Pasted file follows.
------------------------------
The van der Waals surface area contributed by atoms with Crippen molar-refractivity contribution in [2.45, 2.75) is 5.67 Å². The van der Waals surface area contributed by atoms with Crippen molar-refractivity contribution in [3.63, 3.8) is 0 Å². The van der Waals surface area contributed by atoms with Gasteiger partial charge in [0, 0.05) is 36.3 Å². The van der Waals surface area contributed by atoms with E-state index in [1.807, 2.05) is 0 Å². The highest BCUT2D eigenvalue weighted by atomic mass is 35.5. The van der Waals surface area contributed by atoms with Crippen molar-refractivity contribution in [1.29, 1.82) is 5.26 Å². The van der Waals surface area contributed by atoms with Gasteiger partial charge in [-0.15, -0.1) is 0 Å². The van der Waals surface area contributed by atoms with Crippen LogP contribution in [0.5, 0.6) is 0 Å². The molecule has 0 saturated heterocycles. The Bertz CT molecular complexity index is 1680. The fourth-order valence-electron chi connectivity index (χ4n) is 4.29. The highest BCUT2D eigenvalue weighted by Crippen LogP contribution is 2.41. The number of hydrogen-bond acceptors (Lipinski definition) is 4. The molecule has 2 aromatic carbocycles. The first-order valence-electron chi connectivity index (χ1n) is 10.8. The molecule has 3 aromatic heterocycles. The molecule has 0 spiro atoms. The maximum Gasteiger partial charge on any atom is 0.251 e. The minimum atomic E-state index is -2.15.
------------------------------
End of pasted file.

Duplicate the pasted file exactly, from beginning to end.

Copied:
The van der Waals surface area contributed by atoms with Crippen molar-refractivity contribution in [2.45, 2.75) is 5.67 Å². The van der Waals surface area contributed by atoms with Crippen molar-refractivity contribution in [3.63, 3.8) is 0 Å². The van der Waals surface area contributed by atoms with Gasteiger partial charge in [0, 0.05) is 36.3 Å². The van der Waals surface area contributed by atoms with E-state index in [1.807, 2.05) is 0 Å². The highest BCUT2D eigenvalue weighted by atomic mass is 35.5. The van der Waals surface area contributed by atoms with Crippen molar-refractivity contribution in [1.29, 1.82) is 5.26 Å². The van der Waals surface area contributed by atoms with Gasteiger partial charge in [-0.15, -0.1) is 0 Å². The van der Waals surface area contributed by atoms with Crippen LogP contribution in [0.5, 0.6) is 0 Å². The molecule has 0 saturated heterocycles. The Bertz CT molecular complexity index is 1680. The fourth-order valence-electron chi connectivity index (χ4n) is 4.29. The highest BCUT2D eigenvalue weighted by Crippen LogP contribution is 2.41. The number of hydrogen-bond acceptors (Lipinski definition) is 4. The molecule has 2 aromatic carbocycles. The first-order valence-electron chi connectivity index (χ1n) is 10.8. The molecule has 3 aromatic heterocycles. The molecule has 0 spiro atoms. The maximum Gasteiger partial charge on any atom is 0.251 e. The minimum atomic E-state index is -2.15.